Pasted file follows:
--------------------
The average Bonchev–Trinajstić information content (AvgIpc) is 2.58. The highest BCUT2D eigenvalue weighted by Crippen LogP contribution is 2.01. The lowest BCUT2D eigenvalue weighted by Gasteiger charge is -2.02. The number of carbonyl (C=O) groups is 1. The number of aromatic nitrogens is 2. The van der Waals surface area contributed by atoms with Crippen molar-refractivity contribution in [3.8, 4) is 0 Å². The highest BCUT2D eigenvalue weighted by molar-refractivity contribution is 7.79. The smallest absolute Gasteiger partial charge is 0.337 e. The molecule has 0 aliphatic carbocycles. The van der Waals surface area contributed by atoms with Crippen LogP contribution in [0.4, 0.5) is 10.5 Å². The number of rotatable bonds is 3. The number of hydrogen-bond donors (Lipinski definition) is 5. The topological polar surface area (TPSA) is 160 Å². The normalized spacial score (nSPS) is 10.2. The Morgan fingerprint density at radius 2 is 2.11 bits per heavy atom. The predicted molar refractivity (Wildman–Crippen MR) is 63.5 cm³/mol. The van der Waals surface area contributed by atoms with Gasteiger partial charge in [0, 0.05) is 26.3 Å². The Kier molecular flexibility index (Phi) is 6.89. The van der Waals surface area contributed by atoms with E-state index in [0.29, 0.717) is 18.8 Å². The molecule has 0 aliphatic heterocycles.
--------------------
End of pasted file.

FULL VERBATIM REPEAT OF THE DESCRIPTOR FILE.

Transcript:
The average Bonchev–Trinajstić information content (AvgIpc) is 2.58. The highest BCUT2D eigenvalue weighted by Crippen LogP contribution is 2.01. The lowest BCUT2D eigenvalue weighted by Gasteiger charge is -2.02. The number of carbonyl (C=O) groups is 1. The number of aromatic nitrogens is 2. The van der Waals surface area contributed by atoms with Crippen molar-refractivity contribution in [3.8, 4) is 0 Å². The highest BCUT2D eigenvalue weighted by molar-refractivity contribution is 7.79. The smallest absolute Gasteiger partial charge is 0.337 e. The molecule has 0 aliphatic carbocycles. The van der Waals surface area contributed by atoms with Crippen LogP contribution in [0.4, 0.5) is 10.5 Å². The number of rotatable bonds is 3. The number of hydrogen-bond donors (Lipinski definition) is 5. The topological polar surface area (TPSA) is 160 Å². The normalized spacial score (nSPS) is 10.2. The Morgan fingerprint density at radius 2 is 2.11 bits per heavy atom. The predicted molar refractivity (Wildman–Crippen MR) is 63.5 cm³/mol. The van der Waals surface area contributed by atoms with Gasteiger partial charge in [0, 0.05) is 26.3 Å². The Kier molecular flexibility index (Phi) is 6.89. The van der Waals surface area contributed by atoms with E-state index in [0.29, 0.717) is 18.8 Å². The molecule has 0 aliphatic heterocycles.